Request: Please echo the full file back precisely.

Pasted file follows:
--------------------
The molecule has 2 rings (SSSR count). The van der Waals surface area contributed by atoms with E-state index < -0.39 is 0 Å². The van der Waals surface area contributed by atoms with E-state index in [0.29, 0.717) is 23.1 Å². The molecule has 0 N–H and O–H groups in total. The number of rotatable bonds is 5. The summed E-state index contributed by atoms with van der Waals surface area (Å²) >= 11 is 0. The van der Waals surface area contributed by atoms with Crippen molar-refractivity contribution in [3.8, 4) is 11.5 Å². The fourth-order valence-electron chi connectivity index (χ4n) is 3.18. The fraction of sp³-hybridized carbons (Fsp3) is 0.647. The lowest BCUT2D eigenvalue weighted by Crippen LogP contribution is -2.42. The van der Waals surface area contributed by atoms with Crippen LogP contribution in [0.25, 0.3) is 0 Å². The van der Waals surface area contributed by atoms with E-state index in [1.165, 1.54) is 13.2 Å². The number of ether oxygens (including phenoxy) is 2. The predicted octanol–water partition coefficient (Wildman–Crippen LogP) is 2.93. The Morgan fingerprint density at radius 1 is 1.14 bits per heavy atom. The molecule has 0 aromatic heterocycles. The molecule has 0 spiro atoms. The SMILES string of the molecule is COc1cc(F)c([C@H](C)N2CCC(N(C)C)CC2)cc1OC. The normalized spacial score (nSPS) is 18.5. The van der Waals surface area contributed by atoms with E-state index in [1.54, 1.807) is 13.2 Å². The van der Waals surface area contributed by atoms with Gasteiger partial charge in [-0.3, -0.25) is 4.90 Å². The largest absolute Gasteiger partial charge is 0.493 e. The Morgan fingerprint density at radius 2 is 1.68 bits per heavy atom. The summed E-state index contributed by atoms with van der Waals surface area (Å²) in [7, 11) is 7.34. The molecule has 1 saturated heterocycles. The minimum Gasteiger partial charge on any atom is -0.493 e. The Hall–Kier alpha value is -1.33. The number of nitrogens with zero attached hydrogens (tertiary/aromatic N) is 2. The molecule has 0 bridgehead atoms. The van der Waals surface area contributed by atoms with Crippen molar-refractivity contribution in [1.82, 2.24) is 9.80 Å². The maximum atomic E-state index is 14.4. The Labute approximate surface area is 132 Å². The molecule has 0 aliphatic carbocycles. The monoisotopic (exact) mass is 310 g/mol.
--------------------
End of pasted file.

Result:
The molecule has 2 rings (SSSR count). The van der Waals surface area contributed by atoms with E-state index < -0.39 is 0 Å². The van der Waals surface area contributed by atoms with E-state index in [0.29, 0.717) is 23.1 Å². The molecule has 0 N–H and O–H groups in total. The number of rotatable bonds is 5. The summed E-state index contributed by atoms with van der Waals surface area (Å²) >= 11 is 0. The van der Waals surface area contributed by atoms with Crippen molar-refractivity contribution in [3.8, 4) is 11.5 Å². The fourth-order valence-electron chi connectivity index (χ4n) is 3.18. The fraction of sp³-hybridized carbons (Fsp3) is 0.647. The lowest BCUT2D eigenvalue weighted by Crippen LogP contribution is -2.42. The van der Waals surface area contributed by atoms with Crippen LogP contribution in [0.25, 0.3) is 0 Å². The van der Waals surface area contributed by atoms with E-state index in [1.165, 1.54) is 13.2 Å². The number of ether oxygens (including phenoxy) is 2. The predicted octanol–water partition coefficient (Wildman–Crippen LogP) is 2.93. The Morgan fingerprint density at radius 1 is 1.14 bits per heavy atom. The molecule has 0 aromatic heterocycles. The molecule has 0 spiro atoms. The SMILES string of the molecule is COc1cc(F)c([C@H](C)N2CCC(N(C)C)CC2)cc1OC. The normalized spacial score (nSPS) is 18.5. The van der Waals surface area contributed by atoms with E-state index in [1.54, 1.807) is 13.2 Å². The van der Waals surface area contributed by atoms with Gasteiger partial charge in [-0.3, -0.25) is 4.90 Å². The largest absolute Gasteiger partial charge is 0.493 e. The Morgan fingerprint density at radius 2 is 1.68 bits per heavy atom. The summed E-state index contributed by atoms with van der Waals surface area (Å²) in [7, 11) is 7.34. The molecule has 1 saturated heterocycles. The minimum Gasteiger partial charge on any atom is -0.493 e. The Hall–Kier alpha value is -1.33. The number of nitrogens with zero attached hydrogens (tertiary/aromatic N) is 2. The molecule has 0 bridgehead atoms. The van der Waals surface area contributed by atoms with Crippen molar-refractivity contribution in [1.82, 2.24) is 9.80 Å². The maximum atomic E-state index is 14.4. The Labute approximate surface area is 132 Å². The molecule has 0 aliphatic carbocycles. The monoisotopic (exact) mass is 310 g/mol.